An agreement that allows coastal logging to continue between Sydney and the Queensland border is to be challenged in the Federal Court.

Key points:

  • The Regional Forest Agreement on logging, ranging from Sydney to the Queensland border, was first signed in 1999
  • The RFA was renewed in 2018 for another 20 years
  • The agreement will now be challenged in the Federal Court

The North East Regional Forest Agreement (RFA) was signed in 1999 and renewed in 2018 for another 20 years.

Chief executive of the Environmental Defenders Office (EDO), David Morris, said it would argue the Commonwealth made the decision without regard to endangered species, the state of old-growth forests, or the impacts of climate change.

“We’re using that assessment to permit continued native forest logging for another 20-plus years.”

Mr Morris said the situation was like “having a media policy which didn’t refer to the internet”. 

Potential landmark case

The EDO is acting on behalf of the North East Forest Alliance (NEFA). 

Men stand next to the stump of a formerly huge tree.

Reported old growth and unmapped streams were logged in the North East Regional Forest Agreement area. (

Supplied: Jimmy Malecki

)

The NEFA’s Susie Russell said it was potentially a landmark case, and the first time an RFA had been challenged in New South Wales.

She said the federal and state governments relied on the RFA to exempt forestry operations in the region from the usual Commonwealth environmental assessment and approval requirements.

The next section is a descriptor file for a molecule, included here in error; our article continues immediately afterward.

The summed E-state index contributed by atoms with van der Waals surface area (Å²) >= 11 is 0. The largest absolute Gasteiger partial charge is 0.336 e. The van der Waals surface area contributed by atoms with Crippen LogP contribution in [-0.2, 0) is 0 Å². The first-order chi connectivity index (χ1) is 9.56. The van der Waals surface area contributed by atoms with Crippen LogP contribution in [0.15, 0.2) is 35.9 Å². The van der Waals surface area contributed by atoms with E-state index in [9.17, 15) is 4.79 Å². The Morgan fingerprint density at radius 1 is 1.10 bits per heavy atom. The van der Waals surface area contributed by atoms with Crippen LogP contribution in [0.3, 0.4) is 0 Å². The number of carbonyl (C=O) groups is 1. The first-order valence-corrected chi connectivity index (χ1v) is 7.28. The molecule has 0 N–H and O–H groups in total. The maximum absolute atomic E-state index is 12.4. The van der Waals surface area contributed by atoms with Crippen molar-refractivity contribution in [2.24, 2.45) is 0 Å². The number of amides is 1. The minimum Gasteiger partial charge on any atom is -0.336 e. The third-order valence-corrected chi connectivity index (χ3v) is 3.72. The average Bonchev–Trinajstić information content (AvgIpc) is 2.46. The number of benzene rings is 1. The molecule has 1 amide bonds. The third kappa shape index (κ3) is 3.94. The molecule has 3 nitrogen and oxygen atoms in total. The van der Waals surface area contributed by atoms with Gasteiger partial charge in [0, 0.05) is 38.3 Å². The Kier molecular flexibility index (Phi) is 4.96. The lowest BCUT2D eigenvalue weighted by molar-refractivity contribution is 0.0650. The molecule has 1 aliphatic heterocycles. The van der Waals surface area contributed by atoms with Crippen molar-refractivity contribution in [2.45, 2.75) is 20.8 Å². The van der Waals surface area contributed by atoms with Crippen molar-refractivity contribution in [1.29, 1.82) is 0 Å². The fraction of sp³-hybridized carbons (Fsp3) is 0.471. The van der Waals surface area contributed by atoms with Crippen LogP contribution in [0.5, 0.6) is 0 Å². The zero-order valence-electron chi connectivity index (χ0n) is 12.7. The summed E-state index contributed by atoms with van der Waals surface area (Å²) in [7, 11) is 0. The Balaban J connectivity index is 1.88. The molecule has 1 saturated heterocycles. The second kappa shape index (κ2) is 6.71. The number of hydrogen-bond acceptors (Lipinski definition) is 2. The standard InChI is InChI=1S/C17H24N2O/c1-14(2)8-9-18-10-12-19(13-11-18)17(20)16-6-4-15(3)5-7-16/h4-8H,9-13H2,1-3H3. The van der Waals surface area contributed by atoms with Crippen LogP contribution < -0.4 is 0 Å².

“So if our case is successful, that exemption will no longer apply.

“Both governments have effectively rubber-stamped ongoing destruction of our forest ecosystems. 

“It is appalling that in the face of the twin global crises of rapidly changing climatic conditions and biodiversity decline that all they could do is agree to more of the same without considering the science.”

A forest looking through trees with rays of sunlight

Sub-tropical forests on the NSW Far North Coast are covered by the logging agreement.(

ABC North Coast: Leah White

)

‘Struggling to get timber’

The NSW branch of the Australian Forest Products Association issued a statement that labelled the challenge as time-wasting and inappropriate. 

Chief executive Sue Grau said the High Court and the Federal Court recently rejected similar claims in Tasmania and Victoria.

“Australia’s rigorous RFA framework has withstood these claims, with the courts holding that RFA forestry operations operate with strong environmental controls and in parallel with the Environment Protection Biodiversity and Conservation (EPBC) Act,” she said.

“During the current COVID crisis and building boom across NSW, many families are struggling to get enough timber to meet market demand for construction. 

Ms Grau said the native hardwood industry used the equivalent of six trees out of every 10,000 and those were then replaced through regeneration.

The ABC is seeking comment from the prime minister’s office, Timber NSW and the office of NSW Deputy Premier John Barilaro, whose portfolio includes regional NSW, industry and trade.  

Posted , updated 

Forest logging agreement ranging from Sydney to Queensland to be challenged in court
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